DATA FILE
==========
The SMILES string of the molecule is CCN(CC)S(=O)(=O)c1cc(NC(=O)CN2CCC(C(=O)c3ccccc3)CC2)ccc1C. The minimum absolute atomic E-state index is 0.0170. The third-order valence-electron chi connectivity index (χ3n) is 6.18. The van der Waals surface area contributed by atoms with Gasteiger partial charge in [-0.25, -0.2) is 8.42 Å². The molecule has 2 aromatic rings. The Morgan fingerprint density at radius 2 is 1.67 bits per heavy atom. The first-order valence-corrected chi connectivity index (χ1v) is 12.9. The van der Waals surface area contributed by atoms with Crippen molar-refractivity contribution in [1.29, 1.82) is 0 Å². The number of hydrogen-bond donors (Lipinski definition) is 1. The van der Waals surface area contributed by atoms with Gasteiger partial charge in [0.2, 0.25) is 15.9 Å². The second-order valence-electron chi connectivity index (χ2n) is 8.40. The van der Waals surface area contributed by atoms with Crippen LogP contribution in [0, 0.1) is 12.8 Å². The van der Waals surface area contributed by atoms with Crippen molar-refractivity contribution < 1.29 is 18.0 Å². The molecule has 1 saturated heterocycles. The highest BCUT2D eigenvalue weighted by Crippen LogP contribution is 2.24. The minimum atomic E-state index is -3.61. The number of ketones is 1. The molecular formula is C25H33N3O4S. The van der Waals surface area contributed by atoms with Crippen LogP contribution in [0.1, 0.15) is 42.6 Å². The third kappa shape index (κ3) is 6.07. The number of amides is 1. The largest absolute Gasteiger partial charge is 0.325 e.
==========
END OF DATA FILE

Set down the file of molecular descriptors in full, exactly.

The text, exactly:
The SMILES string of the molecule is CCN(CC)S(=O)(=O)c1cc(NC(=O)CN2CCC(C(=O)c3ccccc3)CC2)ccc1C. The minimum absolute atomic E-state index is 0.0170. The third-order valence-electron chi connectivity index (χ3n) is 6.18. The van der Waals surface area contributed by atoms with Gasteiger partial charge in [-0.25, -0.2) is 8.42 Å². The molecule has 2 aromatic rings. The Morgan fingerprint density at radius 2 is 1.67 bits per heavy atom. The first-order valence-corrected chi connectivity index (χ1v) is 12.9. The van der Waals surface area contributed by atoms with Crippen molar-refractivity contribution in [1.29, 1.82) is 0 Å². The number of hydrogen-bond donors (Lipinski definition) is 1. The van der Waals surface area contributed by atoms with Gasteiger partial charge in [0.2, 0.25) is 15.9 Å². The second-order valence-electron chi connectivity index (χ2n) is 8.40. The van der Waals surface area contributed by atoms with Crippen LogP contribution in [0, 0.1) is 12.8 Å². The van der Waals surface area contributed by atoms with Crippen molar-refractivity contribution < 1.29 is 18.0 Å². The molecule has 1 saturated heterocycles. The highest BCUT2D eigenvalue weighted by Crippen LogP contribution is 2.24. The minimum atomic E-state index is -3.61. The number of ketones is 1. The molecular formula is C25H33N3O4S. The van der Waals surface area contributed by atoms with Crippen LogP contribution in [0.1, 0.15) is 42.6 Å². The third kappa shape index (κ3) is 6.07. The number of amides is 1. The largest absolute Gasteiger partial charge is 0.325 e.